GoPro Inc's (NASDAQ:GPRO) Fusion camera may be the leading spherical camera in terms of volume and dollars sold, but it's far from a revenue driver for the action camera maker. And early in its life cycle it may be facing the same pricing challenges that GoPro has been facing for years with traditional action cameras. 

The company recently discounted the Fusion to $499.99 for the holidays, and it can be had for $449.99 with the trade-in of an old digital camera. That's an incredibly affordable price given the advanced features of the camera and the low volumes being produced. Is the discounted price a sign that GoPro wants to dominate the 360 video market, or a warning the product isn't selling well at all? 

GoPro's Fusion camera.

Image source: GoPro.

The bullish view of Fusion

When it comes to capturing market share of the nascent 360 camera market GoPro has done a great job. According to NPD Group, the company has a 47% share of the market, and most competitors aren't nearly as focused on 360 cameras as GoPro. Samsung, Kodak, and Garmin are three of the biggest 360 camera competitors, but they all have other businesses to worry about and haven't made the 360 camera market a major focus. That leaves GoPro on top almost by default.

This isn't dissimilar to the position GoPro had in the action camera market in the 2000s. It was a small but growing, market and GoPro had a dominant market share. Will lowering prices to maintain high market share will keep competitors out and repeat the high market share strategy the company used with great success in action cameras?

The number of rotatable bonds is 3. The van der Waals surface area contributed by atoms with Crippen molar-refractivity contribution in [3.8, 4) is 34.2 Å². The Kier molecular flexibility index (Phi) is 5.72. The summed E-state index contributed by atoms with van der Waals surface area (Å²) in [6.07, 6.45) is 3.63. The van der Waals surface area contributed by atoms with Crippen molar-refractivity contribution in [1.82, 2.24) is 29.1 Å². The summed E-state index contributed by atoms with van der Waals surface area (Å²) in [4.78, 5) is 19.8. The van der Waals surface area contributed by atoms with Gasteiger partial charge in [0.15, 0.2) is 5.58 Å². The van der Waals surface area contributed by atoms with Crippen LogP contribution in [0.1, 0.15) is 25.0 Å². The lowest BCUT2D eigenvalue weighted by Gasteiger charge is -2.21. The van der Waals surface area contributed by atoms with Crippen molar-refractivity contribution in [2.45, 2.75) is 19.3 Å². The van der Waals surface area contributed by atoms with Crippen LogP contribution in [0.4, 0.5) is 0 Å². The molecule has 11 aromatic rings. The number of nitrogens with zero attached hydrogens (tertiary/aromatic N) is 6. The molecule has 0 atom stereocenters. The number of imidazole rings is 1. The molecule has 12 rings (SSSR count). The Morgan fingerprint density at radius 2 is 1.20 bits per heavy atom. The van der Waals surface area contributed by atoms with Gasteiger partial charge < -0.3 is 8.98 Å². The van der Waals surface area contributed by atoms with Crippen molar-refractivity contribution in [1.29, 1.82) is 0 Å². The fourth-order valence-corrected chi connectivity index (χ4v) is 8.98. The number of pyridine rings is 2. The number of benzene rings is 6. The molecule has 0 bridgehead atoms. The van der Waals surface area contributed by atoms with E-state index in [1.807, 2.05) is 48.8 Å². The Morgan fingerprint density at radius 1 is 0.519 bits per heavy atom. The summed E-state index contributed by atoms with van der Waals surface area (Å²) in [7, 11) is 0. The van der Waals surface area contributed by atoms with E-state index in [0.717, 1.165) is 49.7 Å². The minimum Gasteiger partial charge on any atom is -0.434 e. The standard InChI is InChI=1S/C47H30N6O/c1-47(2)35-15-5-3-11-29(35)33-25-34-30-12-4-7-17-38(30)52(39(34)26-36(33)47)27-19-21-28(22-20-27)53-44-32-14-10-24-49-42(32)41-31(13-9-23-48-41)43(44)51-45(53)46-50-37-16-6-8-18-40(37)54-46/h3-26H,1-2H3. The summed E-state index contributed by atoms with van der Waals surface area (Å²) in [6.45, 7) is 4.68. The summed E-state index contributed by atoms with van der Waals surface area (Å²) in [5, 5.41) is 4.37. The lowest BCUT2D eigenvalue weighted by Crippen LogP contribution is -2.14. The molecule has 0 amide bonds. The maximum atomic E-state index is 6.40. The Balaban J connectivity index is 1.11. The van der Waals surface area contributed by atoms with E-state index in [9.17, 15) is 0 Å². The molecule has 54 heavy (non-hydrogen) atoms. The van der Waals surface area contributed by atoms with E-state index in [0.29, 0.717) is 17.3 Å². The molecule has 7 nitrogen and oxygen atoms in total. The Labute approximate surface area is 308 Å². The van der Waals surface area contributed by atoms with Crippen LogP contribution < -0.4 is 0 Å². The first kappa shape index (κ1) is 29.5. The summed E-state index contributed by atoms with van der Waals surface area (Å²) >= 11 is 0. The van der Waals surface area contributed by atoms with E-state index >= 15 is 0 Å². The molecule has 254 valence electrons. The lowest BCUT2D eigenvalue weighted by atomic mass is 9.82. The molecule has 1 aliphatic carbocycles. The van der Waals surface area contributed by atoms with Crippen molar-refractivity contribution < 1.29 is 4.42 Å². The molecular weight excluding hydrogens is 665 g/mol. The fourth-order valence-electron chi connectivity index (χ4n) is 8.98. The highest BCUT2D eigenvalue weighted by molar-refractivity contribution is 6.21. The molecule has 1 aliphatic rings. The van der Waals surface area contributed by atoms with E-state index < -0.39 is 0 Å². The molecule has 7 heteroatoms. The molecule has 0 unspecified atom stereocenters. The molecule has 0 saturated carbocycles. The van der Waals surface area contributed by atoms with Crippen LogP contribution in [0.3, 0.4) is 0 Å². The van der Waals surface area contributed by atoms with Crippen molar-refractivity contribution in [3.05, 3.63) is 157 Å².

Why investors should be worried

The problem is that GoPro has spent a lot of time and money building the Fusion business. It acquired Kolor in 2015 for an undisclosed sum, and has spent millions developing both the camera and the software behind it. 

On top of the investment, 360 video is an extremely small market right now. According to Statista, wholesale sales of 360 cameras in the U.S. were estimated at just $65 million in 2017, compared to $1.94 billion of wholesale digital camera sales in the U.S. in 2017. Even with high market share, 360 cameras are only a small portion of GoPro's $1.1 billion in revenue over the past year.

The stakes for Fusion are high too. After the failure of the Karma drone, GoPro can't afford to have another high-profile failure. Fusion is the only product expansion in the company's portfolio, and it needs to succeed if the company is going to grow long-term -- and it's not clear yet when Fusion will make a significant impact on the income statement.

Fusion needs to stay one step ahead

GoPro will continue to struggle with a small market for 360 cameras, but if it can use an accessible price point to dominate the market it may have another big winner on its hands. But slow growth may mean the payoff is still many years away. Action cameras took a decade to become a major business, and GoPro hopes 360 cameras can reach maturity a little more quickly. 

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